Ramen is a recent culinary trend in hip neighborhoods all over the U.S. and we just can't seem to get enough of those curly, delicious noodles. But there's one place where ramen's surge in popularity has been a little bit unexpected. And that place is prison.
It's no secret that certain items are extremely valuable in prison for bartering purposes. Cigarettes are gold, historically. But according to Michael Gibson-Light, a doctoral candidate at the University of Arizona School of Sociology, instant ramen packets are creeping up the prison currency scale for a very interesting reason. Gibson-Light's study was based on personal accounts of over 60 inmates over the course of a year in an unnamed state prison in the United States.
He found that while we all know prison food is bad, in recent years it's gotten notably worse. Inmates are complaining that they're not getting enough to eat, and, additionally, the quality of the food is diminishing.
Gibson-Light told NPR, "Inmates shared countless grievances about serving sizes as well as the quality, taste or healthiness of the food. It was common for some to compare their meals to those that they received during previous prison stays, sometimes years or decades prior, which they claimed contained more and better food."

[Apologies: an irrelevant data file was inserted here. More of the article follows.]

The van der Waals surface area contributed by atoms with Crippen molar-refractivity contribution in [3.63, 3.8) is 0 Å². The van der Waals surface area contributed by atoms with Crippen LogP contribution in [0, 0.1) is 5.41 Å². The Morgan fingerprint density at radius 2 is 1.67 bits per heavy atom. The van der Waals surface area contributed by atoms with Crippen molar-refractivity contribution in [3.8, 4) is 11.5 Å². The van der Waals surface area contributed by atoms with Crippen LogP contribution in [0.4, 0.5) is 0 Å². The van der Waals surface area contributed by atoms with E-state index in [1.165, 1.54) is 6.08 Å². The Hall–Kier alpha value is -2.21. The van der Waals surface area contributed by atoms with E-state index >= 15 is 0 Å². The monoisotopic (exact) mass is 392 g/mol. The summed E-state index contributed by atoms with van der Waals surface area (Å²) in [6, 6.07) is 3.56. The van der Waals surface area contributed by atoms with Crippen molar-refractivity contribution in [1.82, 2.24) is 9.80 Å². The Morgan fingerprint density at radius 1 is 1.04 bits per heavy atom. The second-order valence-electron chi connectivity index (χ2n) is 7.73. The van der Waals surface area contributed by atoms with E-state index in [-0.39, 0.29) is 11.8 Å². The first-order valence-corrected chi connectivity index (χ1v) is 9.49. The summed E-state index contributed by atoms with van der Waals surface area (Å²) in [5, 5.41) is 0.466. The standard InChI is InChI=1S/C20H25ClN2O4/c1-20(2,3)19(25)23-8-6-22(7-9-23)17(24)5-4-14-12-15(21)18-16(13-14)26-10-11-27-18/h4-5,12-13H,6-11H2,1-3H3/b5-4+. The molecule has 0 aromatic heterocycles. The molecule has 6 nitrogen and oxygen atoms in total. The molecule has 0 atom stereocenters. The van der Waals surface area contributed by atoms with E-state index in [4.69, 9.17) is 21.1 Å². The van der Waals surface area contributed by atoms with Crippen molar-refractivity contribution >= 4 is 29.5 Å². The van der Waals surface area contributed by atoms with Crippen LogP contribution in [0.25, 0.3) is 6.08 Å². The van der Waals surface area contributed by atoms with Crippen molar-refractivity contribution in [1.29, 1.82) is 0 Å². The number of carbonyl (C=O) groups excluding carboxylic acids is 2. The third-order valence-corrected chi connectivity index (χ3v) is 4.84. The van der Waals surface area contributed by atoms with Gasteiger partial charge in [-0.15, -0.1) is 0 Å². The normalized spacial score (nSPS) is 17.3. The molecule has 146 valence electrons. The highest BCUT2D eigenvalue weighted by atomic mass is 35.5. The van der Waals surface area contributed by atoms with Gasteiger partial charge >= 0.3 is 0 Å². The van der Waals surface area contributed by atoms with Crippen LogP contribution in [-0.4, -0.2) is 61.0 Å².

It's become so in demand that it's the most sought-after product in prison, even more than cigarettes. Gibson-Light saw that six packets of ramen, which would cost $0.59 at the commissary, could be traded for a pair of thermal underwear, which is worth $11.30.
Some inmates refer to packets of ramen as "soups," and they say you can tell how well a prisoner is doing by how many "soups" he has. One inmate told Gibson-Light, "You can tell how good a man's doing [financially] by how many soups he's got in his locker. Twenty soups? Oh, that guy's doing good."
One former prisoner, Gustavo "Goose" Alvarez, who spent more than a decade in prison, co-authored a book published in 2015 called Prison Ramen: Recipes and Stories From Behind Bars. Alvarez told NPR that ramen is "everybody's staple in prison: No matter who you are, you're cooking with ramen."
He continued, "In most cases, if you're lucky enough to know somebody that works in the kitchen, they can bring you back some raw onions, maybe some chives, some jalapenos, fresh vegetables. And then there's times when you don't have much but tap water, a bag of Cheetos — Flamin' Hot Cheetos at that — and a couple of soups. And you know what? You make a little tamale."
In reality, the reliance of inmates on ramen and its growing importance in the underground prison economy is a symptom of a much more serious problem with the United States prison system. According to Gibson-Light, the prison he studied had cut its meal service. Instead of three hot meals a day, inmates only got two. One inmate told him, "There's so many people in prison now that [the prison] can't afford to feed all these people. They're following the [calorie] guidelines, but they're right on the line of that."